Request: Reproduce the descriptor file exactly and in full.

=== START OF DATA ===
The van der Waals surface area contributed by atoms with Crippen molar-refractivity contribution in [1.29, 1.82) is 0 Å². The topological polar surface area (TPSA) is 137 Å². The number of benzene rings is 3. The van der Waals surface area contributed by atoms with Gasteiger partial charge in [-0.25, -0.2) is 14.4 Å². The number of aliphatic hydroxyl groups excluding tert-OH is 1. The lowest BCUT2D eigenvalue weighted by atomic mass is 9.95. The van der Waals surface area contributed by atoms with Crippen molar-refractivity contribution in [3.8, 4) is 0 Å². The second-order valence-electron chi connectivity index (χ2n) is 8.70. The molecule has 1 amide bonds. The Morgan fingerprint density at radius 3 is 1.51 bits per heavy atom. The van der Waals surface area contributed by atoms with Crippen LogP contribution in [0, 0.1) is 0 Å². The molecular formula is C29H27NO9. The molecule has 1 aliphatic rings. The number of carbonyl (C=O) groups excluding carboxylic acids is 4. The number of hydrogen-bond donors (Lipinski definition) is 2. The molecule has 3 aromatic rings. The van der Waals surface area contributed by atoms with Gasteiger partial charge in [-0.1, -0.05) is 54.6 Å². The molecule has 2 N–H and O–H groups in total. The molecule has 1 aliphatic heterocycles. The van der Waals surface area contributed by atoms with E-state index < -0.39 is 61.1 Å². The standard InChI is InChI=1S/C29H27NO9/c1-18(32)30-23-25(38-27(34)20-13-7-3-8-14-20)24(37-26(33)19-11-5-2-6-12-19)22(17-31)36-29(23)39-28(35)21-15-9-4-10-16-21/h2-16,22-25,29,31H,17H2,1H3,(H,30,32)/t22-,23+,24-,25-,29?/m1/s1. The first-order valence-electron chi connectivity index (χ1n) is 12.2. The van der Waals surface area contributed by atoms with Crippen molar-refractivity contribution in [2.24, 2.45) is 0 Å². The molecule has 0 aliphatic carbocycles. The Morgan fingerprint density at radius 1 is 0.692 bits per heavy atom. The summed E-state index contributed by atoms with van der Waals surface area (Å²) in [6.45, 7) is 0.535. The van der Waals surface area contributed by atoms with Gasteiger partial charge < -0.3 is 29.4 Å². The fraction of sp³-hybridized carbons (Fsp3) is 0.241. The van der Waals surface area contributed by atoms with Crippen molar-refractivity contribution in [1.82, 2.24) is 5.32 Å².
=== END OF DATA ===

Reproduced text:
The van der Waals surface area contributed by atoms with Crippen molar-refractivity contribution in [1.29, 1.82) is 0 Å². The topological polar surface area (TPSA) is 137 Å². The number of benzene rings is 3. The van der Waals surface area contributed by atoms with Gasteiger partial charge in [-0.25, -0.2) is 14.4 Å². The number of aliphatic hydroxyl groups excluding tert-OH is 1. The lowest BCUT2D eigenvalue weighted by atomic mass is 9.95. The van der Waals surface area contributed by atoms with Crippen molar-refractivity contribution in [3.8, 4) is 0 Å². The second-order valence-electron chi connectivity index (χ2n) is 8.70. The molecule has 1 amide bonds. The Morgan fingerprint density at radius 3 is 1.51 bits per heavy atom. The van der Waals surface area contributed by atoms with Crippen LogP contribution in [0, 0.1) is 0 Å². The molecular formula is C29H27NO9. The molecule has 1 aliphatic rings. The number of carbonyl (C=O) groups excluding carboxylic acids is 4. The number of hydrogen-bond donors (Lipinski definition) is 2. The molecule has 3 aromatic rings. The van der Waals surface area contributed by atoms with Gasteiger partial charge in [-0.1, -0.05) is 54.6 Å². The molecule has 2 N–H and O–H groups in total. The molecule has 1 aliphatic heterocycles. The van der Waals surface area contributed by atoms with E-state index < -0.39 is 61.1 Å². The standard InChI is InChI=1S/C29H27NO9/c1-18(32)30-23-25(38-27(34)20-13-7-3-8-14-20)24(37-26(33)19-11-5-2-6-12-19)22(17-31)36-29(23)39-28(35)21-15-9-4-10-16-21/h2-16,22-25,29,31H,17H2,1H3,(H,30,32)/t22-,23+,24-,25-,29?/m1/s1. The first-order valence-electron chi connectivity index (χ1n) is 12.2. The van der Waals surface area contributed by atoms with Crippen molar-refractivity contribution in [2.24, 2.45) is 0 Å². The molecule has 0 aliphatic carbocycles. The Morgan fingerprint density at radius 1 is 0.692 bits per heavy atom. The summed E-state index contributed by atoms with van der Waals surface area (Å²) in [6.45, 7) is 0.535. The van der Waals surface area contributed by atoms with Gasteiger partial charge < -0.3 is 29.4 Å². The fraction of sp³-hybridized carbons (Fsp3) is 0.241. The van der Waals surface area contributed by atoms with Crippen molar-refractivity contribution in [1.82, 2.24) is 5.32 Å².